Canada's Annual Inflation Rate Matches 18-Year High, Set to Keep Rising

Canada's annual inflation rate accelerated again in October, matching a February 2003 high, led by sharp rises in gasoline and housing prices, data showed on Wednesday, with analysts expecting more heat ahead. Inflation rose to 4.7%, in line with expectations, up from 4.4% in September, Statistics Canada data showed. It was the seventh consecutive month in which headline inflation topped the Bank of Canada's 1-3% control range. Prices rose in all eight major component groups for the second month in a row. Analysts said that trend was likely to continue. "There is more heat ahead, particularly with the Vancouver port disruptions. And I think we are going to get inflation crossing well above 5% by the end of the year," said Derek Holt, vice president of capital market economics at Scotiabank. Rail access to Canada's largest port, the Port of Vancouver, has been cut off by deadly flooding and landslides in the West Coast province of British Columbia. CPI common, which the central bank calls the best gauge of the economy's underperformance, was unchanged at 1.8%. Read more.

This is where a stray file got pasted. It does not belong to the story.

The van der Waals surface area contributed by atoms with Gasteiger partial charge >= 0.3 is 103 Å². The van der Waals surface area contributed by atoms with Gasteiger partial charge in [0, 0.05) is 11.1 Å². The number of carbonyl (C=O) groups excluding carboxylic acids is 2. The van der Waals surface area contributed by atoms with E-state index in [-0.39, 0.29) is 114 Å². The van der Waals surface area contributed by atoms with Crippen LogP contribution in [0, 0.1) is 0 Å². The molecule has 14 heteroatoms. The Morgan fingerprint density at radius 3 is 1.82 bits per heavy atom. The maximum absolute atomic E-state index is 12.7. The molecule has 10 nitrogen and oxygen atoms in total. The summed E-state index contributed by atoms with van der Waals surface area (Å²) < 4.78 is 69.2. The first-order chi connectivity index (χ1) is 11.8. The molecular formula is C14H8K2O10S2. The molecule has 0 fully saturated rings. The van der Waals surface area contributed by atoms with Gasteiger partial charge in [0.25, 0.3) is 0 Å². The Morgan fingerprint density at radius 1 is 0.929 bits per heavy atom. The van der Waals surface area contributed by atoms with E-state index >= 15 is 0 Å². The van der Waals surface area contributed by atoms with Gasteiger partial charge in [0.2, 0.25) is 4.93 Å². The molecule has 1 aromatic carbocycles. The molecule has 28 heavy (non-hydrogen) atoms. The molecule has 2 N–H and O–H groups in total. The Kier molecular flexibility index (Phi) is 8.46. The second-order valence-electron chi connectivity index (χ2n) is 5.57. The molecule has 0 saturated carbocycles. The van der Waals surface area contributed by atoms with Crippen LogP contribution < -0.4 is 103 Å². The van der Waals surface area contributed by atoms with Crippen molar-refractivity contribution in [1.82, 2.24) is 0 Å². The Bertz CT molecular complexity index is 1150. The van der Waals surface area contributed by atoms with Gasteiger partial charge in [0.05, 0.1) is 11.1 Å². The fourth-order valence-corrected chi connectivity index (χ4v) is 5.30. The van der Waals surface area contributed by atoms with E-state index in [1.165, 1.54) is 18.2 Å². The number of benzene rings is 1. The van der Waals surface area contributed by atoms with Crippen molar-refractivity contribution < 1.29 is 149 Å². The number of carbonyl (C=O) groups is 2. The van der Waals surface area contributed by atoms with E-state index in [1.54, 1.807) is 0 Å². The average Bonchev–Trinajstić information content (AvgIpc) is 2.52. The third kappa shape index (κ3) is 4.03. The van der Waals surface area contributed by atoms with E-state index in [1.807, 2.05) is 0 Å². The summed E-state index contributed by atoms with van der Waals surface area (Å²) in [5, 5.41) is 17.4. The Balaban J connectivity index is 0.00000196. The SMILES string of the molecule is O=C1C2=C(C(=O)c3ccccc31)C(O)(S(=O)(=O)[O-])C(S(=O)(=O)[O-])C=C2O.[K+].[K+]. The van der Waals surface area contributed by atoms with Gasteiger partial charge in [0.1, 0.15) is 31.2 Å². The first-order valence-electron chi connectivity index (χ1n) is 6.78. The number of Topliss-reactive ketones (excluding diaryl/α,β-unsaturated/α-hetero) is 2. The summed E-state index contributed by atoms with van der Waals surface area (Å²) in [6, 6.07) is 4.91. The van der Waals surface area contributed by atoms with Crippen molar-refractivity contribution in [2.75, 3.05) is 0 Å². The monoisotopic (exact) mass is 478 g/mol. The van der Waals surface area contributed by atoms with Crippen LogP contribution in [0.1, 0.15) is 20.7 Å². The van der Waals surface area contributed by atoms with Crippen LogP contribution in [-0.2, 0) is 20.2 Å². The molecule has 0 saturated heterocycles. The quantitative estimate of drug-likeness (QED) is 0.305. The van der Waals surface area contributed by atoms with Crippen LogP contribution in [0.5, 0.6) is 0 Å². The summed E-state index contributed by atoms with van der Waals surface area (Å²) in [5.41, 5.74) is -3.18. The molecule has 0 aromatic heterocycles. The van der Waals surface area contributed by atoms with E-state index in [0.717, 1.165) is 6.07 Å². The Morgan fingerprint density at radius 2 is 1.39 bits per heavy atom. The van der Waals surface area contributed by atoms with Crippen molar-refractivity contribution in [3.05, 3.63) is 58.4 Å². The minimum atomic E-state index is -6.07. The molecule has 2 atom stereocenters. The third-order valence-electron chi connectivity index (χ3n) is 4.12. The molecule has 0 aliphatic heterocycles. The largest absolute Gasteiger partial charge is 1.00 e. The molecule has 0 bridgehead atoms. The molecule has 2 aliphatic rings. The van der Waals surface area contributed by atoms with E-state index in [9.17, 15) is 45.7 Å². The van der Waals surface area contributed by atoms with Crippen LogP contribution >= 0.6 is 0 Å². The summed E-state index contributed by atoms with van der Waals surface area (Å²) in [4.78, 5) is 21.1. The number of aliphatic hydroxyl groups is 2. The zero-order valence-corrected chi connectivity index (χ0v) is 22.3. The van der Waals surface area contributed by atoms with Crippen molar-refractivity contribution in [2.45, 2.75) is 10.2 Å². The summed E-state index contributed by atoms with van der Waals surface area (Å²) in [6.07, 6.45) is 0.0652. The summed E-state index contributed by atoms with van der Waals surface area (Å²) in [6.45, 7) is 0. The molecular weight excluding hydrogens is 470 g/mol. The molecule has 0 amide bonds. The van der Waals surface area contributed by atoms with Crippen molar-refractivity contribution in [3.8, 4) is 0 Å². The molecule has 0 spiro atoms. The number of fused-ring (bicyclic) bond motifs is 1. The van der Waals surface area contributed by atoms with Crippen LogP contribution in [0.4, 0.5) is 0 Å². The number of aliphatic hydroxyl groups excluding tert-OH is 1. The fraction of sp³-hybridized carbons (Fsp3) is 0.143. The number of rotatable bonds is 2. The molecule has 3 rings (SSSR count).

In related news, the Bank of Canada still expects economic slack to be absorbed in the middle quarters of 2022, but that does not necessarily mean in the second quarter, a deputy governor said on Tuesday, potentially dashing market hopes of an early rate hike, Reuters reported. Lawrence Schembri, in an audience question and answer session after a speech on labor market uncertainty, reiterated that increases to the benchmark rate will only come when excess capacity is absorbed so that the central bank's 2% inflation target is sustainably achieved. "There's a lot of uncertainty about the timing of the closing of the output gap, so one should be careful not assuming it's necessarily going to be the second quarter. It's a range of six months -- that's our best estimate," he said. The Bank of Canada said last month that the output gap could close as soon as April 2022, leading to higher interest rates. Governor Tiff Macklem on Monday said that while economic slack has not yet been absorbed, it is getting closer. Read more.

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